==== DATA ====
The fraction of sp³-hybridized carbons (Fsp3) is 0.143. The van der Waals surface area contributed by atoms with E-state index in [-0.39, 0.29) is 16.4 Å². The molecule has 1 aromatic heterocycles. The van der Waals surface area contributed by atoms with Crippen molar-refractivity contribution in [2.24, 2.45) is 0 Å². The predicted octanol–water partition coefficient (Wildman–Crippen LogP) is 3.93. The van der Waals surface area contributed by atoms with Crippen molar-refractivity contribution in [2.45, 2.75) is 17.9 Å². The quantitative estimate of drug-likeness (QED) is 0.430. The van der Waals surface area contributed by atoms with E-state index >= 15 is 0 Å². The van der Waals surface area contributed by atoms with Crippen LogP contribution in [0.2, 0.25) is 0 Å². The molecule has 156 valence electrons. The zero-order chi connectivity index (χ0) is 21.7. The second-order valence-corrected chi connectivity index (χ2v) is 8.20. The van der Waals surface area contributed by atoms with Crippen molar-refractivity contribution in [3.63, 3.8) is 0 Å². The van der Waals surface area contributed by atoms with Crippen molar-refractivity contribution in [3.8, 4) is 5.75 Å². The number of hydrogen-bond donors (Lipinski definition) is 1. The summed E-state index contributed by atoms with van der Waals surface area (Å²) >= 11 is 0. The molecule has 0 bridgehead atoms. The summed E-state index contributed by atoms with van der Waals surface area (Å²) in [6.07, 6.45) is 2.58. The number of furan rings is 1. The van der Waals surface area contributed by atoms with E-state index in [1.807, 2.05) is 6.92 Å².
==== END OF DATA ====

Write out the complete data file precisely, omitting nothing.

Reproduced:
The fraction of sp³-hybridized carbons (Fsp3) is 0.143. The van der Waals surface area contributed by atoms with E-state index in [-0.39, 0.29) is 16.4 Å². The molecule has 1 aromatic heterocycles. The van der Waals surface area contributed by atoms with Crippen molar-refractivity contribution in [2.24, 2.45) is 0 Å². The predicted octanol–water partition coefficient (Wildman–Crippen LogP) is 3.93. The van der Waals surface area contributed by atoms with Crippen molar-refractivity contribution in [2.45, 2.75) is 17.9 Å². The quantitative estimate of drug-likeness (QED) is 0.430. The van der Waals surface area contributed by atoms with E-state index >= 15 is 0 Å². The van der Waals surface area contributed by atoms with Crippen LogP contribution in [0.2, 0.25) is 0 Å². The molecule has 156 valence electrons. The zero-order chi connectivity index (χ0) is 21.7. The second-order valence-corrected chi connectivity index (χ2v) is 8.20. The van der Waals surface area contributed by atoms with Crippen molar-refractivity contribution in [3.63, 3.8) is 0 Å². The van der Waals surface area contributed by atoms with Crippen molar-refractivity contribution in [3.8, 4) is 5.75 Å². The number of hydrogen-bond donors (Lipinski definition) is 1. The summed E-state index contributed by atoms with van der Waals surface area (Å²) >= 11 is 0. The molecule has 0 bridgehead atoms. The summed E-state index contributed by atoms with van der Waals surface area (Å²) in [6.07, 6.45) is 2.58. The number of furan rings is 1. The van der Waals surface area contributed by atoms with E-state index in [1.807, 2.05) is 6.92 Å².